The time for the thinking prized by Obama and productivity analysts represents a more programmatic approach than merely finding free time. It seems absurd that anyone would need an instruction manual for vacation, but without one, the ambitious candidate might come to the end of his time off without any insight. Imagine you've set aside an afternoon to clean the garage. Where do you begin? You could just dive in, but in an hour you'll find yourself sitting on a canister of Lincoln Logs, going through your high-school yearbooks. "If you write, 'Solve problem of world peace'on the whiteboard," says Mann, "that's a big hoagie."
David Allen, who coaches CEOs all over the world on how to be more productive, says the first question he'd ask a candidate is what has taken hold on their attention. What's eating at them that must be cleared so that they can start doing the big thinking? Attention can be eaten up by specific problems ("We must kick that reporter off the plane!") and existential ones ("Do I believe in free trade?").
This isn't a one-time process. Candidates need to use some of their thinking time to find a system for dealing with issues that are always going to pop up. There are many solutions here. They could carry a Hipster PDA—index cards that track goals and capture ideas and problems that need to be addressed before disappearing. Or they could draw up a project list. The truly committed candidate could embrace the entire Getting Things Done methodology, but he'd have to do it two years before he started running.
The idea is to break down whatever distracts them into addressable nibblets that can be tackled before they accumulate into big problems that require a vacation's worth of thinking. If a candidate plans well, he'll trust his in-the-moment responses (because they're part of a strategy), and he'll reduce the indefinable nagging feeling that unaddressed problems remain.
The point of blocking out periods of undisturbed attention, say the experts, is to apply your best creative thinking to your most important problems. But if that means getting back to your true self, as Obama suggests, how do you do that? This process requires a level of self-awareness that atrophies over a campaign. You're not supposed to be self-aware or ponderous. There's no time for it, and it's unhealthy for lots of reasons. You start to worry that Maureen Dowd is going to call you an elitist, for one thing. Obama and McCain could read the biographies they wrote, I suppose, though they might find unpleasant contradictions with the campaigns they're running.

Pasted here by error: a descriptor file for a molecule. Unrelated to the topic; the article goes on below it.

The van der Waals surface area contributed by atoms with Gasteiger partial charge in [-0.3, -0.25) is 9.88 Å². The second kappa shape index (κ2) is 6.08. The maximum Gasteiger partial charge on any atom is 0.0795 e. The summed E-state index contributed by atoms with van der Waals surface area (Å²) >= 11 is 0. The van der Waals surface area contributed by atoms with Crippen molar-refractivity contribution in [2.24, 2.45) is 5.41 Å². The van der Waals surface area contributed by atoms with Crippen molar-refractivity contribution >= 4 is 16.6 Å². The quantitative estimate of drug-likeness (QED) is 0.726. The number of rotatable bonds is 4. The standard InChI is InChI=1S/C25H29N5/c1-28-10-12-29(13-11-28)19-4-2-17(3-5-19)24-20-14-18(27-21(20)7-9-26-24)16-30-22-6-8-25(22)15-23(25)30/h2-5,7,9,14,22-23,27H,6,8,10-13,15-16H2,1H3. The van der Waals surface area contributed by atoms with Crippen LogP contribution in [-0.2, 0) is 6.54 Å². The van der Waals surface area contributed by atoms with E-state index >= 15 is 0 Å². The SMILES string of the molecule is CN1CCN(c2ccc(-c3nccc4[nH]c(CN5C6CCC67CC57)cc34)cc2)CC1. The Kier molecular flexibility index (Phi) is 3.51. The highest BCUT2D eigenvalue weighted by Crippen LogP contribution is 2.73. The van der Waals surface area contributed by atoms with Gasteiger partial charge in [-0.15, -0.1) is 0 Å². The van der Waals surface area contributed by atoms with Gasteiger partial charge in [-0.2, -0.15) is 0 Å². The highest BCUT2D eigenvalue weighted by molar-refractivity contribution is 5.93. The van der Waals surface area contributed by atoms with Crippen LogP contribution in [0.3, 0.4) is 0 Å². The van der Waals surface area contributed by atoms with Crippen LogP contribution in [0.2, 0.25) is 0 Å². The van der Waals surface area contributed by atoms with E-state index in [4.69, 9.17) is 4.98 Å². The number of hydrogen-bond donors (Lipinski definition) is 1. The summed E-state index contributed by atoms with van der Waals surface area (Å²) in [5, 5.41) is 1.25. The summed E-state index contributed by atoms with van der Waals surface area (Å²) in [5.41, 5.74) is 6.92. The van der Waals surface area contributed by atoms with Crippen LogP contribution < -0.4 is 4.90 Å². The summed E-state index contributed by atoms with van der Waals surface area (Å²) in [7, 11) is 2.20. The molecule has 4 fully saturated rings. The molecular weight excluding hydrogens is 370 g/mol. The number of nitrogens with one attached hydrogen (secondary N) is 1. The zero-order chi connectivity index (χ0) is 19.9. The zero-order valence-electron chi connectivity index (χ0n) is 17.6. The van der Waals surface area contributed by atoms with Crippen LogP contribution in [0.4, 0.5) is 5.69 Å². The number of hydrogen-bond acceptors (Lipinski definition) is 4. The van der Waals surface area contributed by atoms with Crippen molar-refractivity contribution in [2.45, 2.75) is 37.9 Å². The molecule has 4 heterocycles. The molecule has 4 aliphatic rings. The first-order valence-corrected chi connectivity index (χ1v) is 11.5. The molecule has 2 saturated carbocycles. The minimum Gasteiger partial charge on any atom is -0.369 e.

Both candidates are fortunate, because they know what produces their best thinking. Barack Obama will probably spend some of his vacation writing. It's clear from his autobiography, and from the model answers he gave students when he was a law professor, that he processes ideas by working them out on paper. Yes, he writes speeches during the campaign, but as good as they may sometimes be, they are programmatic, formulaic, and targeted. If he's trying to recapture his center, it's going to take a deeper kind of writing.
McCain would design the opposite regimen for his vacation. He's not a writer; he's a talker. In conversation he tries out new ideas and thinks aloud, changing his mind as he engages in back-and-forth with advisers and others. That's why he's so frustrated by his new on-message campaign. The freewheeling conversations on his campaign bus used to sustain him, but now his aides worry that they will interrupt his daily campaign message. (The equivalent would be if Obama were to let the press watch over his shoulder as he writes.) On his vacation, maybe McCain could schedule off-the-record bus tours with reporters, editorial writers, and experts in various fields.
Politicians may have the most acute form of a condition Linda Stone calls "continuous partial attention." In this state, our minds are constantly scanning for the best opportunities, activities, and contacts, at any given moment. The analogy for me is my e-mail inbox: I hate it. It is a Superfund Site. But I keep checking it because there might be a new opportunity I should grab or a response I've been waiting for that will allow me to get back to work on an idea. I don't want to miss anything. I'm Gollum, and I can't take off the ring.
Presidential candidates don't have to worry about e-mail—they've got staffers who can handle that—but they live in a world where speed is rewarded. Candidates who move quickly can define an issue on their terms. Those who don't move quickly let their opponents define them, which can take weeks to undo. The challenge for presidential candidates, as Merlin Mann puts it, is "to know when to stop scanning your campground for bears long enough to make S'mores."
Good luck with your vacation, Sen. Obama. And Sen. McCain, maybe you can find some time on the bus.